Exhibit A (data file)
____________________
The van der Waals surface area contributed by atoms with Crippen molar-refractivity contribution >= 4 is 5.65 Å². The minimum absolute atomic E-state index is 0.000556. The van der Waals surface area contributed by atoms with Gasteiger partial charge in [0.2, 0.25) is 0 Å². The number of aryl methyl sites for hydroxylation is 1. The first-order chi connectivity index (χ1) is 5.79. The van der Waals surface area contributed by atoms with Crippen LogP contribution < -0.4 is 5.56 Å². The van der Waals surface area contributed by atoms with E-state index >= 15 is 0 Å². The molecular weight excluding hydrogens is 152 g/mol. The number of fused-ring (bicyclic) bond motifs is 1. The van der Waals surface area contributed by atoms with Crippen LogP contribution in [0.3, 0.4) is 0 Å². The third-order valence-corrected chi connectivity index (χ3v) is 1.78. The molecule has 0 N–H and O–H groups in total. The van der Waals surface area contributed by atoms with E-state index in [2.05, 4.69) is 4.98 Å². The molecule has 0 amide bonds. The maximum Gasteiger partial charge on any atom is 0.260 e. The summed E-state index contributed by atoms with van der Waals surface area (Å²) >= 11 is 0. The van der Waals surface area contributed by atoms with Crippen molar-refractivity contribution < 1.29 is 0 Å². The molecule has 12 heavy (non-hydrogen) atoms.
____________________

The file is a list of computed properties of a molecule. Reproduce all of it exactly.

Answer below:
The van der Waals surface area contributed by atoms with Crippen molar-refractivity contribution >= 4 is 5.65 Å². The minimum absolute atomic E-state index is 0.000556. The van der Waals surface area contributed by atoms with Gasteiger partial charge in [0.2, 0.25) is 0 Å². The number of aryl methyl sites for hydroxylation is 1. The first-order chi connectivity index (χ1) is 5.79. The van der Waals surface area contributed by atoms with Crippen LogP contribution < -0.4 is 5.56 Å². The van der Waals surface area contributed by atoms with E-state index >= 15 is 0 Å². The molecular weight excluding hydrogens is 152 g/mol. The number of fused-ring (bicyclic) bond motifs is 1. The van der Waals surface area contributed by atoms with Crippen LogP contribution in [0.3, 0.4) is 0 Å². The third-order valence-corrected chi connectivity index (χ3v) is 1.78. The molecule has 0 N–H and O–H groups in total. The van der Waals surface area contributed by atoms with E-state index in [2.05, 4.69) is 4.98 Å². The molecule has 0 amide bonds. The maximum Gasteiger partial charge on any atom is 0.260 e. The summed E-state index contributed by atoms with van der Waals surface area (Å²) >= 11 is 0. The van der Waals surface area contributed by atoms with Crippen molar-refractivity contribution < 1.29 is 0 Å². The molecule has 12 heavy (non-hydrogen) atoms.